Despite the fact I’m convinced this was set up only for tourists, there is no denying the origin of their pottery was truthful and for $5.00 I couldn’t turn it down.  They were so very patient with our lack of understanding and would take the time to explain the artwork.  I plumped for a very pleased looking frog which my lady friends explained in great detail.

Our last stop was the one mile stretch of Natadola beach – with its horse riding through the wake and one deserted five star resort.

By this time though we had been travelling all day and were knackered so chose just to go for a splodge and a look at the pretty coral which had washed up on the shore.

On the way home as we headed back through the inner island again we experienced Fiji rain for the first and only time.  Never have the heavens opened quite like that, the light was drained from the sky and great torrents of water were gushing from every high point.  Thankfully we didn’t leave the safety of our van and just enjoyed the sound of the huge droplets on the tin roof of the van.

We were back in the hostel less than an hour later and went back to the bar for some more of those party combo’s.

The next day was our last full day in Fiji and our last opportunity for a look around and to grab those souvenirs.  We walked through fruit markets, handicraft stalls and boutique shops of the high street and managed to hitch a ride to the outer lying and very posh Denarau Port which is home to the Radisson, Westin and Hiltons of Fiji Island.  It has its own eighteen hole golf course, numerous tennis courts and a marina.

As this was still the off season there were few yachts moored in the harbour but there were still some monsters.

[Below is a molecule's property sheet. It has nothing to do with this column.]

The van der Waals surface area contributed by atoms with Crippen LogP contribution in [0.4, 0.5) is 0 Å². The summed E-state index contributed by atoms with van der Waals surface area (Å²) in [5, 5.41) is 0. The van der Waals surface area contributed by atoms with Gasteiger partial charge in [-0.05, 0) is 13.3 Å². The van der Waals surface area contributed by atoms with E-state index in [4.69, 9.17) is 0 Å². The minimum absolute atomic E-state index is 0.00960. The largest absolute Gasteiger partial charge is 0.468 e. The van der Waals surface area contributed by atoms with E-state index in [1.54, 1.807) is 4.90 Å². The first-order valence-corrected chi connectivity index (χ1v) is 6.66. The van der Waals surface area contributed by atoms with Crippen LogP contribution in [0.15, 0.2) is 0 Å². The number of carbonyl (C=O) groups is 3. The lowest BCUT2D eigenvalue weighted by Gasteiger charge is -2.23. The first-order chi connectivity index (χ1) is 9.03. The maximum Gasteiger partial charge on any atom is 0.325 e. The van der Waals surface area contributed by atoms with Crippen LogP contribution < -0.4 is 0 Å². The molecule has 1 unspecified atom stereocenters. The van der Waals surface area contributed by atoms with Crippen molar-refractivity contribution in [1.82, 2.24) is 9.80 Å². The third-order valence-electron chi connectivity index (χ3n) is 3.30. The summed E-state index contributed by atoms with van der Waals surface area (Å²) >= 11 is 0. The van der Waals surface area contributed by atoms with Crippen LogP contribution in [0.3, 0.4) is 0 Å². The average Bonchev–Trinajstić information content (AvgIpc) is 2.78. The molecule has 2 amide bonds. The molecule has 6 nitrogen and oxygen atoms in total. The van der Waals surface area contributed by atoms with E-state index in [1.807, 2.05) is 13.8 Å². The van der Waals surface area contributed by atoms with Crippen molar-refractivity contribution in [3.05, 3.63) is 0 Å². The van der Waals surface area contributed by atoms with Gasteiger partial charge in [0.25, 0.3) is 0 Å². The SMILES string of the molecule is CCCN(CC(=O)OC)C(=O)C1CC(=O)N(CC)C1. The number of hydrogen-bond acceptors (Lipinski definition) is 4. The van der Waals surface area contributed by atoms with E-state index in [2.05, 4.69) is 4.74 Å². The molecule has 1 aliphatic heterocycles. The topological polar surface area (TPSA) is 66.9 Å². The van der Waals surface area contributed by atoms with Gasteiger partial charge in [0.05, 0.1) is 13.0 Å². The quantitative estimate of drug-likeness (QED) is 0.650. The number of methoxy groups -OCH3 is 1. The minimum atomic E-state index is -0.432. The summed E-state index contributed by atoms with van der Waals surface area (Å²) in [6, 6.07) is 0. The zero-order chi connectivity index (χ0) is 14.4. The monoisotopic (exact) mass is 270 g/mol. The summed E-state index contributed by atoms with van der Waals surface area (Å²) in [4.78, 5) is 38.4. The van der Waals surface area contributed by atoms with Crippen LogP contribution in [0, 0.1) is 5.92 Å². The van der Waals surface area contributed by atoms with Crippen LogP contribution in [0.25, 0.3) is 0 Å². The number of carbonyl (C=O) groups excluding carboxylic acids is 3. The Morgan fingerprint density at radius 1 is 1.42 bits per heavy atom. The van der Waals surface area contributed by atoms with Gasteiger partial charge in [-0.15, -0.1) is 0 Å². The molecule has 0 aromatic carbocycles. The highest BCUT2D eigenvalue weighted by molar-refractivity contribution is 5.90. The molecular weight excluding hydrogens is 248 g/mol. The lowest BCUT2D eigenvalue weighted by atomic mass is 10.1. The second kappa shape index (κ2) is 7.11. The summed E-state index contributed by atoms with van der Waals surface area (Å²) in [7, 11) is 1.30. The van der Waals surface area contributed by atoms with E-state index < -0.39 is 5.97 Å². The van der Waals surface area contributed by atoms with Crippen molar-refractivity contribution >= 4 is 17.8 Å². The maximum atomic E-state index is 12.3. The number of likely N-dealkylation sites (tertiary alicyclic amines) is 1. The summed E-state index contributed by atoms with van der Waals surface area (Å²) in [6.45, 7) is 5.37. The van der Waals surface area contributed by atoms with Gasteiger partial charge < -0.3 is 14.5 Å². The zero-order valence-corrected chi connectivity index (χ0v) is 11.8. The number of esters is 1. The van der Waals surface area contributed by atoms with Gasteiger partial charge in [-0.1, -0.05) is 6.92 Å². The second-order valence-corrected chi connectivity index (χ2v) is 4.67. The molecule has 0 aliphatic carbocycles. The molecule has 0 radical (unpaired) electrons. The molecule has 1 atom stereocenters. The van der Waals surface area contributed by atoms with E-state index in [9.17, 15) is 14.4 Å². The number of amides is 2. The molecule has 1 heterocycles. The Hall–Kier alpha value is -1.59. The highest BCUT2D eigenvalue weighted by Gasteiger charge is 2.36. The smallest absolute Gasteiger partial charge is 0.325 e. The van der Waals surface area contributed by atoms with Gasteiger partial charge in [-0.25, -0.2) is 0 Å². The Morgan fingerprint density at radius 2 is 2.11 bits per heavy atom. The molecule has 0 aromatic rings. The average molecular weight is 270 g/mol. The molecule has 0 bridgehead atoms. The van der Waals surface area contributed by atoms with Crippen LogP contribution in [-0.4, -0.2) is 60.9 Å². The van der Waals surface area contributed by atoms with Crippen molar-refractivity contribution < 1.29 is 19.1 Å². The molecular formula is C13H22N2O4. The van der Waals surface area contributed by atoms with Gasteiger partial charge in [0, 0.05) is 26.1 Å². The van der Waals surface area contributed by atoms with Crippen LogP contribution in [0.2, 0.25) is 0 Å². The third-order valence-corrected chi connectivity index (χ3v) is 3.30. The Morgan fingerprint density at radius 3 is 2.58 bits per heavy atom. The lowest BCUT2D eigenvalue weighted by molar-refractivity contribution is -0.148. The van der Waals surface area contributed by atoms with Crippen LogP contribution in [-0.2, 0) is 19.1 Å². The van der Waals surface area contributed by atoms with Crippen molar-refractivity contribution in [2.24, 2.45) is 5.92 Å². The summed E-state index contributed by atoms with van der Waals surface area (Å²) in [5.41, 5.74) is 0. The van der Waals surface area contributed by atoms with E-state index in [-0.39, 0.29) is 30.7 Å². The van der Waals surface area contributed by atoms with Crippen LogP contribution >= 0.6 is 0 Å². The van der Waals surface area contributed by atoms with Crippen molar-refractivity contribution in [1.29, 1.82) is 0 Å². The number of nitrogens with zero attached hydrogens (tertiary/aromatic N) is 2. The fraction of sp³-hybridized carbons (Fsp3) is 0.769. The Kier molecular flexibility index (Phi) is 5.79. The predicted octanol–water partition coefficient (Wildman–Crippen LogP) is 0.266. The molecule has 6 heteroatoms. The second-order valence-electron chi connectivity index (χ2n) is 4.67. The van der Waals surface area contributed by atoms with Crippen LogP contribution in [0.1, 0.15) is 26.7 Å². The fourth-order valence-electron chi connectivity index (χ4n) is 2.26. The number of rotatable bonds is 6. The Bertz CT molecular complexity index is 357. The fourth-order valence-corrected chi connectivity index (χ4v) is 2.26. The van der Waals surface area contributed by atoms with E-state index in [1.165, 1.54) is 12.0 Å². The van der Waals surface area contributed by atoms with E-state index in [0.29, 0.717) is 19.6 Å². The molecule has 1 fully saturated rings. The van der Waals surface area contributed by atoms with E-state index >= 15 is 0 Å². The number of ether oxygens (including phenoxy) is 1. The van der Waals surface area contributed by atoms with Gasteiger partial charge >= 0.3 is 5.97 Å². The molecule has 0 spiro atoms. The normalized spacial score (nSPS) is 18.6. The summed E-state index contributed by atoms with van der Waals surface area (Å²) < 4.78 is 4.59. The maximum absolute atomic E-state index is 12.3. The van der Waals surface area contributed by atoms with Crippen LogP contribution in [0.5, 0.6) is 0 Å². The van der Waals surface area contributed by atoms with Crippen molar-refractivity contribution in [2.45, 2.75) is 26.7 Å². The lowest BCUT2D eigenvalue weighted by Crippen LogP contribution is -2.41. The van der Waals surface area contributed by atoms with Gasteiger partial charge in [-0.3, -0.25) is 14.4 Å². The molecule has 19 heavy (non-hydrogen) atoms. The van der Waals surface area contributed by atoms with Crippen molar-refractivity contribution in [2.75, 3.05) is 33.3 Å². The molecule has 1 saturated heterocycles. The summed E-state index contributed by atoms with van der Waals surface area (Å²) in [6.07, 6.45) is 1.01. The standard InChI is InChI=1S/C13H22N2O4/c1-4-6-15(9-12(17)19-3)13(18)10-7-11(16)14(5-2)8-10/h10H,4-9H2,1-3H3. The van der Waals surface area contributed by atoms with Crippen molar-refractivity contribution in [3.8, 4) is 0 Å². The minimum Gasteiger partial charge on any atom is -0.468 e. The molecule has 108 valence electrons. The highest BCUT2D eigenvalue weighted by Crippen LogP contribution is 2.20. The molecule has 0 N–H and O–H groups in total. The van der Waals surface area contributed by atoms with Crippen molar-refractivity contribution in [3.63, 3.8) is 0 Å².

We walked around shops and restaurants that line the marina, looked in Hard Rock Cafe Fiji and bought a souvenir t-shirt from one of the tourist shops.

Getting back to Nadi was a little more difficult than getting out and we had to flag a taxi to drop us back home.

We took one more look around and then headed back to pack and get a shower.

We ate our last Fijian dinner at a local curry house – Fiji mainland is highly populated with Indians so the culture and food live strong here.

We both ordered the house special style Julie Burns got chicken while I opted for Goat!

It arrived on a metal prison style tray with separate sections for each of the sides.  We had rice with a popadom and japhatti, curried potatoes and a sliced salad with mango chutney.  With a tropical fruit smoothy to wash it all down.  It was very tasty and a great was to end the trip.

Our flight left at 9:00am the next morning so we were up and out by 5:00am to catch the bus to the airport.  We did indeed get there with three hours to spare, not taking any chances this time!

We bumped into a couple we had spent 4 days on the island with and sat and drank coffee with them before their flight left for Brisbane.

Our flight left dead on time and we left Fiji behind.

Australia here we come!